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Psychological Impacts of The Coronavirus COVID-19, Part One

It’s safe to say that we are living in some strange times. Almost no one living has seen anything like the global impact that the novel coronavirus, COVID-19 has swept the world with. 

This millennium has already had SARS, Ebola, Swine Flu, Mad Cow Disease, Zika fever, and plenty of other alarming diseases. As disconcerting and harmful as said illnesses have been, they pale in comparison to what we all are experiencing, to one degree or another. 

Yes, we are all in this together, as you might have heard on the radio or television, but that doesn’t mean we all respond to these hardships in the same way. In fact, for those of our readers who experience anxiety, we’d expect a significantly more challenging period of life. 

What’s more, a fear of the unknown and mass sickness can cause mental health and wellness issues for anyone, regardless of psychological history. So too can social distancing, unemployment, and a host of other concerns we’ll cover in this two-part series by Blair Wellness Group.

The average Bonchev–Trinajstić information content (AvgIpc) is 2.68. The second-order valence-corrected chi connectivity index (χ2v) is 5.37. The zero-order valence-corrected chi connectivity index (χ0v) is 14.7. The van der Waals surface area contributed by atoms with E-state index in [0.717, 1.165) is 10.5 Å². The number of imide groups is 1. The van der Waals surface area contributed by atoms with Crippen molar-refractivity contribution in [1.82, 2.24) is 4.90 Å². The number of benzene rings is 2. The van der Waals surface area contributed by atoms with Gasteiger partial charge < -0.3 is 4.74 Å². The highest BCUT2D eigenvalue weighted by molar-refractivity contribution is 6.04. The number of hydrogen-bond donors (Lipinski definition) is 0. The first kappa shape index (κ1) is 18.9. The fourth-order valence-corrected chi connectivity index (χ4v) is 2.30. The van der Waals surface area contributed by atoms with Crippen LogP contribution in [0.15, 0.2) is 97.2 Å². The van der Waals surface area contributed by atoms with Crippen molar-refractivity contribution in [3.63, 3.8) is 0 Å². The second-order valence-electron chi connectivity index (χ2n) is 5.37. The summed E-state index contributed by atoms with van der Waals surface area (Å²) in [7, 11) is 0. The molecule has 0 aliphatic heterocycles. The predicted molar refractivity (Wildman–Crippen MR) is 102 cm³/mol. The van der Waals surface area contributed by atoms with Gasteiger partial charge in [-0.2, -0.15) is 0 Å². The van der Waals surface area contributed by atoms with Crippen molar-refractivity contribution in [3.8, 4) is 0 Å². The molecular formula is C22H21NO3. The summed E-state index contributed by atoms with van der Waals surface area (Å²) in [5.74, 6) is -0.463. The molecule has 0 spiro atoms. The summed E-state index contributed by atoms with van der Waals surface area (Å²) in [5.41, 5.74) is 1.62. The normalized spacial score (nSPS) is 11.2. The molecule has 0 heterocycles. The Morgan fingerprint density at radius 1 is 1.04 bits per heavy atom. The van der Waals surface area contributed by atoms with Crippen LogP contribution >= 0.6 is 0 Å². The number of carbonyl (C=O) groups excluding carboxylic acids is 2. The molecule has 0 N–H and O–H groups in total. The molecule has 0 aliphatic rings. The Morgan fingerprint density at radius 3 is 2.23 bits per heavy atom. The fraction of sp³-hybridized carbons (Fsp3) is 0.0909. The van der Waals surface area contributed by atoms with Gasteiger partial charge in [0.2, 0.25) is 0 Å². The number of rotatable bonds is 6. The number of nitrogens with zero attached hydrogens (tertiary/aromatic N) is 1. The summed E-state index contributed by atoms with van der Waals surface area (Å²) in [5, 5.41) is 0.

Below, we’ll briefly introduce Dr. Cassidy Blair and her approach to treatment, after which we’ll take a deeper dive into the psychological impacts of COVID-19. 

Dr. Blair, in Beverly Hills, Irvine, and Newport Beach Top Rated Local® Psychologist

Highly esteemed throughout greater Los Angeles and beyond, Dr. Cassidy Blair is a Licensed Clinical Psychologist based in Beverly Hills. Through her practice at Blair Wellness Group, Dr. Blair offers comprehensive therapeutic and psychological services, specializing in concierge-style treatment and coaching to high-level executives and professionals who hail from a diverse set of backgrounds.